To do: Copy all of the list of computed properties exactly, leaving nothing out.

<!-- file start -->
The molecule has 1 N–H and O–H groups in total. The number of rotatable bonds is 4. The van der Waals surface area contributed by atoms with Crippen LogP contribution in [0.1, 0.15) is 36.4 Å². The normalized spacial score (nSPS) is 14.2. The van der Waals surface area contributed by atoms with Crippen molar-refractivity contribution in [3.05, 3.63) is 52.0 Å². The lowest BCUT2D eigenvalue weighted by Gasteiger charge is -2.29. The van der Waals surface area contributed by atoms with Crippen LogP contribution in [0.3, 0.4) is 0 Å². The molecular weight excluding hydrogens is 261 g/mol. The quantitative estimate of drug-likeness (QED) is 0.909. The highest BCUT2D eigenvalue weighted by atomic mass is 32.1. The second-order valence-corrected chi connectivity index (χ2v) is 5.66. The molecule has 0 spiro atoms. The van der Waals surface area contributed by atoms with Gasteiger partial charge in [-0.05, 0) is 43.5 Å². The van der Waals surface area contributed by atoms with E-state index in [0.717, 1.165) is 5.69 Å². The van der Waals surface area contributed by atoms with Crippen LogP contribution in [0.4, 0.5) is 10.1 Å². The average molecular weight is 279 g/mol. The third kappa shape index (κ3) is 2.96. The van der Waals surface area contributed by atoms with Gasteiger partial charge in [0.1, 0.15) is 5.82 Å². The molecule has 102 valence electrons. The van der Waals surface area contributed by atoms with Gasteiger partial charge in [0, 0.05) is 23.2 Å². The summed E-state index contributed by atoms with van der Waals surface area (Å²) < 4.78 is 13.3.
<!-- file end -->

The molecule has 1 N–H and O–H groups in total. The number of rotatable bonds is 4. The van der Waals surface area contributed by atoms with Crippen LogP contribution in [0.1, 0.15) is 36.4 Å². The normalized spacial score (nSPS) is 14.2. The van der Waals surface area contributed by atoms with Crippen molar-refractivity contribution in [3.05, 3.63) is 52.0 Å². The lowest BCUT2D eigenvalue weighted by Gasteiger charge is -2.29. The van der Waals surface area contributed by atoms with Crippen LogP contribution in [0.3, 0.4) is 0 Å². The molecular weight excluding hydrogens is 261 g/mol. The quantitative estimate of drug-likeness (QED) is 0.909. The highest BCUT2D eigenvalue weighted by atomic mass is 32.1. The second-order valence-corrected chi connectivity index (χ2v) is 5.66. The molecule has 0 spiro atoms. The van der Waals surface area contributed by atoms with Gasteiger partial charge in [-0.05, 0) is 43.5 Å². The van der Waals surface area contributed by atoms with E-state index in [0.717, 1.165) is 5.69 Å². The van der Waals surface area contributed by atoms with Crippen LogP contribution in [0.4, 0.5) is 10.1 Å². The average molecular weight is 279 g/mol. The third kappa shape index (κ3) is 2.96. The van der Waals surface area contributed by atoms with Gasteiger partial charge in [0.1, 0.15) is 5.82 Å². The molecule has 102 valence electrons. The van der Waals surface area contributed by atoms with Gasteiger partial charge in [0, 0.05) is 23.2 Å². The summed E-state index contributed by atoms with van der Waals surface area (Å²) < 4.78 is 13.3.